Thursday, January 19, 2012

Gate C

A story - Sometimes patience pays off, and sometimes it doesn't.

When I got there, the Gate C exit area was deserted. Good. It would be easier to detect the beginning of the next wave of arrivals and start the process of judging where they’d come from.  A small group appeared from the gate area and proceeded through the large exit door. I examined them closely, looking for clues to their place of origin, but they could have come from anywhere, wearing or carrying jackets and coats appropriate for the Seattle winter, and having nondescript skin tones, with no evidence of recent sun exposure. The first group was followed by a succession of others just like them.

My attention began wandering, and without its discipline, my thoughts tumbled recklessly: “She’s almost here! I’ve missed her so much. She’s living her destiny that I somehow always expected. My intuition knew she’d live on a far away continent, and soon I’m going to see her again after more than a year.”

Teary eyes would not do for a greeting. I forced my attention back to watching the exit.

A man standing nearby shook his head and walked over to the escalator leading down to Baggage Claim. I fished out my cell phone and checked the time. It was a long walk from the gate to the exit, and barely 10 minutes had passed since the plane’s arrival. Even so, I felt compelled to ask the guard standing nearby if there was another way out from Gate C. No, he said. No other way.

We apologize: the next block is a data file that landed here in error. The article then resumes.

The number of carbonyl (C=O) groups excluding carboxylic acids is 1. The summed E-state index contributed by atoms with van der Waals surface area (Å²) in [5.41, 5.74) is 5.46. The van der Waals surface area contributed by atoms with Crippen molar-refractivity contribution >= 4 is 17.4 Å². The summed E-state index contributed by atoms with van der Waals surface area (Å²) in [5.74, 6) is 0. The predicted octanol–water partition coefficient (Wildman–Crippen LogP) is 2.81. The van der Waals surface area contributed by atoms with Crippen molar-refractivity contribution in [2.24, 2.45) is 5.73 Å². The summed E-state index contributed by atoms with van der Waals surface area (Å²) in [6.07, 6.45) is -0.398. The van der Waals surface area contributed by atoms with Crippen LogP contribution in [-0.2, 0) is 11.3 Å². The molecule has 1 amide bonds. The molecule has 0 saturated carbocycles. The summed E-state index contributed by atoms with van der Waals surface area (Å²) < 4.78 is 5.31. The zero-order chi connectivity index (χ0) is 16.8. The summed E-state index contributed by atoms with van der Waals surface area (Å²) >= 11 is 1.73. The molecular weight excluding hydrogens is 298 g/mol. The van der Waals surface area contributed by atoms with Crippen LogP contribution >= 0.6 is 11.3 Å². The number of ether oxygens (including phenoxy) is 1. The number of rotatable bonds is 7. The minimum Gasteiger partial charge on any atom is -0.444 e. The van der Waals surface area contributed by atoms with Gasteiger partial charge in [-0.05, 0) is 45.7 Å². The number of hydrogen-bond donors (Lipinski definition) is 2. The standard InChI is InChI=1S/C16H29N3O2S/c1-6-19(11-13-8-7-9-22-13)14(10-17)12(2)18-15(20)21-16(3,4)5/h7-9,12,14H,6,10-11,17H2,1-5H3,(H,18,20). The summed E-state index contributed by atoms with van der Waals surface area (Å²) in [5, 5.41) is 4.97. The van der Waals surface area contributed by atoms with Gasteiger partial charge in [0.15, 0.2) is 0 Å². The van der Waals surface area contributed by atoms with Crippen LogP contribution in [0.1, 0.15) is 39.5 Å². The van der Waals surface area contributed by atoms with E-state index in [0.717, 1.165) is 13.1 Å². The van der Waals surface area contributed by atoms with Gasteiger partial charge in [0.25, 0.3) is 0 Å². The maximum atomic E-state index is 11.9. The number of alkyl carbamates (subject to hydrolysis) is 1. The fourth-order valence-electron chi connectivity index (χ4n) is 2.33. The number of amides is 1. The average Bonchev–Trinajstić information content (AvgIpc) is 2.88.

I returned to my station and looked around the terminal, composing mental pictures of it to keep my mind occupied until the next wave of arrivals. A man and a woman walked over from the ticketing area and stood a few feet to my right. 

I lifted my left foot a couple of inches from the floor and rotated it, then shifted to my right foot and did the same.

Another group began trickling through the exit. A bright floral-print shirt caught my attention. Next came a face with a leathery tan followed by a Hawaiian shirt, and finally the clincher, a silver jacket and matching silver flip-flops. The plane from LA.

My heart beat faster, and I took a deep breath to slow it back down. Eyes started to water again, so I focused intently on faces. Time passed. A tall man towered over the crowd. Was that an Acubra on his head? No, it wasn't her partner, Jim. Back to faces. Their numbers dwindled. How curious. Under the weight of a sinking heart, my feet stopped shifting and felt rooted to the floor.

The couple to my right put their heads together in discussion. “What plane are you waiting for?” I asked.

“The plane from LA,” the woman replied. “I’m going down to baggage and see if we missed them.” She disappeared down the elevator. After a few minutes she was back. “They’re all down in baggage.”

Forgetting to thank her or even look back, I dashed to the escalator.

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